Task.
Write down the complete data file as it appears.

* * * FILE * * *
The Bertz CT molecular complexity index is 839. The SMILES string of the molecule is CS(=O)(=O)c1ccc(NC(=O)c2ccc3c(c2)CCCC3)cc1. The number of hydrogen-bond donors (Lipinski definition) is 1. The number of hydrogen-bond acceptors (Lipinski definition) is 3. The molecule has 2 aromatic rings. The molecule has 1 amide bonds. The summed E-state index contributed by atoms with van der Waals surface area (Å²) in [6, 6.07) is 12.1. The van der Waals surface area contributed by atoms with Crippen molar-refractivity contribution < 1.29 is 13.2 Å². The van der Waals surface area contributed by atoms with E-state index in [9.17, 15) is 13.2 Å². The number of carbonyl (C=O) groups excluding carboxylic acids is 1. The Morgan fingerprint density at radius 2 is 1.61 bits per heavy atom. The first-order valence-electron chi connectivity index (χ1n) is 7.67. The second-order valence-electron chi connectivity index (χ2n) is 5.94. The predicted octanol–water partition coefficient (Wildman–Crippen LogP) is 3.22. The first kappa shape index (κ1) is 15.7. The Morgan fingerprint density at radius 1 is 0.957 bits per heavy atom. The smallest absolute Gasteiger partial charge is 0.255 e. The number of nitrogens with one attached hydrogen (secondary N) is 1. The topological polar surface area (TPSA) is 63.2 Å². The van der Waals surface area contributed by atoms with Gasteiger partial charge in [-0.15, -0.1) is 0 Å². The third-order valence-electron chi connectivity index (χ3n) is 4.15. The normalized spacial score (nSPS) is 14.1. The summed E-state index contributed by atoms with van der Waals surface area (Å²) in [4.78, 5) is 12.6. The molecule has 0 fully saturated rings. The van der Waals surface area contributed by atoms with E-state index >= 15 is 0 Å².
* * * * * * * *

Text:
The Bertz CT molecular complexity index is 839. The SMILES string of the molecule is CS(=O)(=O)c1ccc(NC(=O)c2ccc3c(c2)CCCC3)cc1. The number of hydrogen-bond donors (Lipinski definition) is 1. The number of hydrogen-bond acceptors (Lipinski definition) is 3. The molecule has 2 aromatic rings. The molecule has 1 amide bonds. The summed E-state index contributed by atoms with van der Waals surface area (Å²) in [6, 6.07) is 12.1. The van der Waals surface area contributed by atoms with Crippen molar-refractivity contribution < 1.29 is 13.2 Å². The van der Waals surface area contributed by atoms with E-state index in [9.17, 15) is 13.2 Å². The number of carbonyl (C=O) groups excluding carboxylic acids is 1. The Morgan fingerprint density at radius 2 is 1.61 bits per heavy atom. The first-order valence-electron chi connectivity index (χ1n) is 7.67. The second-order valence-electron chi connectivity index (χ2n) is 5.94. The predicted octanol–water partition coefficient (Wildman–Crippen LogP) is 3.22. The first kappa shape index (κ1) is 15.7. The Morgan fingerprint density at radius 1 is 0.957 bits per heavy atom. The smallest absolute Gasteiger partial charge is 0.255 e. The number of nitrogens with one attached hydrogen (secondary N) is 1. The topological polar surface area (TPSA) is 63.2 Å². The van der Waals surface area contributed by atoms with Gasteiger partial charge in [-0.15, -0.1) is 0 Å². The third-order valence-electron chi connectivity index (χ3n) is 4.15. The normalized spacial score (nSPS) is 14.1. The summed E-state index contributed by atoms with van der Waals surface area (Å²) in [4.78, 5) is 12.6. The molecule has 0 fully saturated rings. The van der Waals surface area contributed by atoms with E-state index >= 15 is 0 Å².